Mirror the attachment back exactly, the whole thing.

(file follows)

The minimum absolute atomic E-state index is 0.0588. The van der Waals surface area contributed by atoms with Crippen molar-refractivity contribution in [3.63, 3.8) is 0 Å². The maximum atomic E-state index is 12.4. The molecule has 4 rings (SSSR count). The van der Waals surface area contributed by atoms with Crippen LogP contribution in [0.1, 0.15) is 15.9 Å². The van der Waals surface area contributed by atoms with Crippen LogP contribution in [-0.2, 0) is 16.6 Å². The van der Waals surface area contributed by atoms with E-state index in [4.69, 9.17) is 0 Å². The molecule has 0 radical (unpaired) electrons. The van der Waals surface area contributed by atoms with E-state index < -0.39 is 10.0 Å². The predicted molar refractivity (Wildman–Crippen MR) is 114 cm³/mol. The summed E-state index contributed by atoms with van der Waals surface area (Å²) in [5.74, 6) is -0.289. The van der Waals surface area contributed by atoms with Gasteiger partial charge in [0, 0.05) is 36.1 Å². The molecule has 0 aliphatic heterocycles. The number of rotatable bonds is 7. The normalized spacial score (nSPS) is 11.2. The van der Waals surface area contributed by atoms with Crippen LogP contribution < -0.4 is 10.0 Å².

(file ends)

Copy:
The minimum absolute atomic E-state index is 0.0588. The van der Waals surface area contributed by atoms with Crippen molar-refractivity contribution in [3.63, 3.8) is 0 Å². The maximum atomic E-state index is 12.4. The molecule has 4 rings (SSSR count). The van der Waals surface area contributed by atoms with Crippen LogP contribution in [0.1, 0.15) is 15.9 Å². The van der Waals surface area contributed by atoms with Crippen LogP contribution in [-0.2, 0) is 16.6 Å². The van der Waals surface area contributed by atoms with E-state index in [4.69, 9.17) is 0 Å². The molecule has 0 radical (unpaired) electrons. The van der Waals surface area contributed by atoms with E-state index < -0.39 is 10.0 Å². The predicted molar refractivity (Wildman–Crippen MR) is 114 cm³/mol. The summed E-state index contributed by atoms with van der Waals surface area (Å²) in [5.74, 6) is -0.289. The van der Waals surface area contributed by atoms with Gasteiger partial charge in [0, 0.05) is 36.1 Å². The molecule has 0 aliphatic heterocycles. The number of rotatable bonds is 7. The normalized spacial score (nSPS) is 11.2. The van der Waals surface area contributed by atoms with Crippen LogP contribution < -0.4 is 10.0 Å².